For committing an act of aggravated cruelty, Magistrate Thompson imposed a10-month intensive correction order, with the conditions that Mr Aghaei issupervised by Community Corrections, undergoes a psychiatric assessment, andcommences psychiatric treatment. For failing to provide vet treatment, he wasplaced on a two-year community correction order. She further ordered Mr Aghaeito pay fines of $5,000 for the puppy’s veterinary treatment and he wasprohibited from purchasing, acquiring, taking possession or custody of anyanimal for two years.
The Court heard in agreed facts tendered on sentence that on 4 December 2018,RSPCA inspectors attended Mr Aghaei’s home in response to a complaint ofanimal cruelty. Mr Aghaei told inspectors that Asha belonged to him andadmitted he knew she was limping after he forcefully pushed her off a bed forurinating on it. He said he had not taken her to a vet since the incidentoccurred two days earlier because he was waiting for a Centrelink payment toget health insurance. Asha was seized and transported to RSPCA SydneyVeterinary Hospital in order to receive urgent veterinary treatment for thesevere injuries she had sustained.
An RSPCA veterinarian found that Asha suffered serious fractures in her wrist,hip and ankle. An expert orthopedic veterinarian performed surgery to try andsave Asha’s leg, during which the fractured femoral head was removed from thefemur, in order to remove the source of pain, prevent joint disease fromoccurring and allow a fibrous joint to form in its place. The vet determinedthat there was little likelihood that the wrist or ankle would heal withoutsome deformity, and the puppy’s joints could potentially fuse in a way thatwould not allow any degree of movement. As a result of Mr Aghaei’s actions thepuppy would suffer a permanent deformity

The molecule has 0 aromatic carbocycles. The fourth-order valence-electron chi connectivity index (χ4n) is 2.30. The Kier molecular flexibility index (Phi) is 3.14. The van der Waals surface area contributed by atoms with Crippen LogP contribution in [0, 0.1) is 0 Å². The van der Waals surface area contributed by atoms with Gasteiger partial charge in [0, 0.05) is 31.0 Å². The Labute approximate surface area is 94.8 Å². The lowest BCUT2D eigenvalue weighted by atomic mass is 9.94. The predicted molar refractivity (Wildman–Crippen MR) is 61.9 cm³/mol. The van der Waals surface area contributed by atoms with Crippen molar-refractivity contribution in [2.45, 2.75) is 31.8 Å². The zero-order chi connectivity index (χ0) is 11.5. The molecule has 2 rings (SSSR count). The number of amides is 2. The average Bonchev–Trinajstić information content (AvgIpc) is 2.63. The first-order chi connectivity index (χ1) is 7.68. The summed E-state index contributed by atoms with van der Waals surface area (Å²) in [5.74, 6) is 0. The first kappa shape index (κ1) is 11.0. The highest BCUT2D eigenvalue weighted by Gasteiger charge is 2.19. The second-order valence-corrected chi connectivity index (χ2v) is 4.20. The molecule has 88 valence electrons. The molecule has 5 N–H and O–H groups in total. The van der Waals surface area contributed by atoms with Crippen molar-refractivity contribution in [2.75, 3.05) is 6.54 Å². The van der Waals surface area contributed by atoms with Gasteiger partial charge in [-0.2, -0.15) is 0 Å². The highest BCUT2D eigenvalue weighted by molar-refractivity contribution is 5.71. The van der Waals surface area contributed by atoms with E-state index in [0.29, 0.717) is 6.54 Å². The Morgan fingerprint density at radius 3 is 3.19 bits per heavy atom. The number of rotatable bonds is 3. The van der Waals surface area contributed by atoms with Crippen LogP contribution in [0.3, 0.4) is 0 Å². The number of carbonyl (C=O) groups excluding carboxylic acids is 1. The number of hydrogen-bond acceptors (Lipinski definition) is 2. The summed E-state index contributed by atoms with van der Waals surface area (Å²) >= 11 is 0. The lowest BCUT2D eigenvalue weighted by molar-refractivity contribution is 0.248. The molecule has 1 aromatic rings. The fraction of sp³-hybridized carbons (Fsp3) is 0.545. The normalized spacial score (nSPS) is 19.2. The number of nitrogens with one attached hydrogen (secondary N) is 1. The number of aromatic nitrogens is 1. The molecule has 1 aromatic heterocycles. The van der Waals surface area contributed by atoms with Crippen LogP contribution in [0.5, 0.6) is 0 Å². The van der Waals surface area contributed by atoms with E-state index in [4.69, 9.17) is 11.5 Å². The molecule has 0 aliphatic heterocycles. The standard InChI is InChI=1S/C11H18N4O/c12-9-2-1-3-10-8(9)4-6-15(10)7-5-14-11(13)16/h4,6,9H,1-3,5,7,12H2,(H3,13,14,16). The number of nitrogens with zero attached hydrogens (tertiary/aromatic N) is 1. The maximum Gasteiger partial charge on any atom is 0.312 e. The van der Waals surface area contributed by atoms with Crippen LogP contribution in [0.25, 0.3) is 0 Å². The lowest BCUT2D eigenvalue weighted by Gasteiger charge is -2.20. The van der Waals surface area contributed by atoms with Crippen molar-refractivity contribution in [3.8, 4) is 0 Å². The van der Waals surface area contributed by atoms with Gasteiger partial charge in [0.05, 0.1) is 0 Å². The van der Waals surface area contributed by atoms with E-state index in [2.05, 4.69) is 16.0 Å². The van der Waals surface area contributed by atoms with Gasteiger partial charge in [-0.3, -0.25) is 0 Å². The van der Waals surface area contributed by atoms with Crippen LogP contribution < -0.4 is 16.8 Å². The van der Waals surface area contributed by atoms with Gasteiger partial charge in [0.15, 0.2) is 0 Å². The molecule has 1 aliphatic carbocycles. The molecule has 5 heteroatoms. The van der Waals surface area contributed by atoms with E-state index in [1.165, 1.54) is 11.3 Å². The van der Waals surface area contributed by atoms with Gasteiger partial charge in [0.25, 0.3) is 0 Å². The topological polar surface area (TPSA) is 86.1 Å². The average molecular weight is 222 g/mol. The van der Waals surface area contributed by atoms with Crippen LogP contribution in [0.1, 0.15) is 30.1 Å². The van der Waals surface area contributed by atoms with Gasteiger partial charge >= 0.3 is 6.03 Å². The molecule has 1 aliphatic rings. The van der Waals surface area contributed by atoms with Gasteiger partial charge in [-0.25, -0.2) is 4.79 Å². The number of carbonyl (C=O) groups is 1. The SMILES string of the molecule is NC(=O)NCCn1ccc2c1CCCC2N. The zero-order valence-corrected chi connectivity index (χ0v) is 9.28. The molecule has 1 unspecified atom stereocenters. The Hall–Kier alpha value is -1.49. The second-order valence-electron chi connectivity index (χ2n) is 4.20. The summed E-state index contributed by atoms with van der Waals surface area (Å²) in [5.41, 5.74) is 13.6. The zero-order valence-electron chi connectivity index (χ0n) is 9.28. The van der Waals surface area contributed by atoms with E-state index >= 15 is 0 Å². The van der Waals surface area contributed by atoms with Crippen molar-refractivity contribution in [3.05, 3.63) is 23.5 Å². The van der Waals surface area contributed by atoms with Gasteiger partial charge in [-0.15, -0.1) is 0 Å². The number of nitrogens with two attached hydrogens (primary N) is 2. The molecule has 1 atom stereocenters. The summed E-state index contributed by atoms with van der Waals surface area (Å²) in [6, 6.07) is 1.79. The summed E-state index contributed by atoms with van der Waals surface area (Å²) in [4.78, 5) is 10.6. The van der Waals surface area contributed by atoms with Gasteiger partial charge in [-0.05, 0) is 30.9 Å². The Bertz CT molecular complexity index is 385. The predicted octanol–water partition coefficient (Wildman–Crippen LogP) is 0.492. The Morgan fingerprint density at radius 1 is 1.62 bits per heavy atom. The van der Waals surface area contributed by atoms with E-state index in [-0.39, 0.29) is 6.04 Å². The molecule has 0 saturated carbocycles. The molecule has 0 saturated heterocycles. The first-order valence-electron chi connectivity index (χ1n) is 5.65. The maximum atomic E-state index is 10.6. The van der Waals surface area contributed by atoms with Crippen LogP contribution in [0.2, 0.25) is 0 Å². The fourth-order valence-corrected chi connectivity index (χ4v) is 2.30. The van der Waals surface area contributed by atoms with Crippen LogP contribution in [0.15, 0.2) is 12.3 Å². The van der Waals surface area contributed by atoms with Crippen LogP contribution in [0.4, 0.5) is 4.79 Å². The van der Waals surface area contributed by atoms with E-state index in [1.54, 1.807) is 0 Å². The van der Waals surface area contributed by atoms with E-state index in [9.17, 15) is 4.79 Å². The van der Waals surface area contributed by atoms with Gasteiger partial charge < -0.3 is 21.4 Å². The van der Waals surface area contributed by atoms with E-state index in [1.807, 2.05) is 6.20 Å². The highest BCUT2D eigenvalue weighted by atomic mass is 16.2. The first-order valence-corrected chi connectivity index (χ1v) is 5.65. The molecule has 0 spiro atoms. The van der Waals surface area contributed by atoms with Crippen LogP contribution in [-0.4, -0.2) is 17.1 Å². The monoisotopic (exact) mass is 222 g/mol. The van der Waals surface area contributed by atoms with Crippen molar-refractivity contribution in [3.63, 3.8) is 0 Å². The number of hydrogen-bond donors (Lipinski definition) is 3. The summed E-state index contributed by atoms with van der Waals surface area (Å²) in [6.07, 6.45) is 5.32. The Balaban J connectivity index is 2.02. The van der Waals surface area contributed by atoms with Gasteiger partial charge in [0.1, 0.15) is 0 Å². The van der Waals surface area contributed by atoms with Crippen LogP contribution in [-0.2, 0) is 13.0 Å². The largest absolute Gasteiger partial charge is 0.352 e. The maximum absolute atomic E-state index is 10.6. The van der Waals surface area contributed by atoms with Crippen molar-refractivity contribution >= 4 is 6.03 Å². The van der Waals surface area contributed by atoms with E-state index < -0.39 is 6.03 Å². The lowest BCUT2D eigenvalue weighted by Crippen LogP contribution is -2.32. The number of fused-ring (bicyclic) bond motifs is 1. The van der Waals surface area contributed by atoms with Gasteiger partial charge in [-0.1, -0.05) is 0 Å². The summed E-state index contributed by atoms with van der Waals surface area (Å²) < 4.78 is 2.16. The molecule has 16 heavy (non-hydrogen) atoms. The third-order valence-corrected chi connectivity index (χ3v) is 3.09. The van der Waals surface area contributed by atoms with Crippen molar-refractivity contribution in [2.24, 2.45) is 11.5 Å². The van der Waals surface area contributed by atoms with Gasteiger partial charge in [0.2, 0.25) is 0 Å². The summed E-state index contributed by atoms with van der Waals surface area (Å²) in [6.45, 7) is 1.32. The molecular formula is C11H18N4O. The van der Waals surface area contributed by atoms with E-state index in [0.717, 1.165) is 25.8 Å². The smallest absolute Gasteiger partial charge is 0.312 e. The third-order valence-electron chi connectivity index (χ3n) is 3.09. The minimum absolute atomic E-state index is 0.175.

Mr Aghaei failed to provide veterinary treatment to Asha for the multiplefractures over multiple limbs. A dog with one fractured limb would be in pain,but it would be able to compensate by not using the leg. Asha had twofractured limbs on the same side of her body, leaving her with no ability toalleviate the pain and still move. The RSPCA veterinarian determined the puppywas constantly in serious pain from the moment she was hurt until adequatepain relief was provided upon her arrival at the RSPCA clinic.
Magistrate Thompson acknowledged that Mr Aghaei required significant supportin the community, psychological intervention to ensure he did not reoffend andresources to manage the issues affecting his personal life.
She said, “Taking into account [Mr Aghaei’s] limited financial means, theconduct in question is of a sufficiently serious kind…[especially] for theperiod of time in which the dog remained untreated.”
Magistrate Thompson said, “The outcome for this animal was significant andvery dire indeed.”
The puppy was humanely euthanised due to the rapid onset of serious mentalhealth issues affecting her ability to interact with humans and the permanentinjury which was not responding to the treatment provided and would negativelyaffect her quality of life
Puppies sometimes act in a way that upsets their humans. The solution is neverto injure or hurt an animal in your care. Scientific evidence supports the useof positive reinforcement training techniques. Physical violence is never theanswer. The RSPCA recommends owners enrol in puppy pre-school and utilisevarious positive and food-based reward techniques.
RSPCA NSW Deputy Chief Inspector Aaron Purcell said, “This outcome sends astrong message to the community about the expectation that pet ownersimmediately pursue appropriate veterinary treatment for seriously injuredanimals in their care. It is an offence to fail to seek veterinary treatmentfor that animal. Animals do not have voices of their own.”
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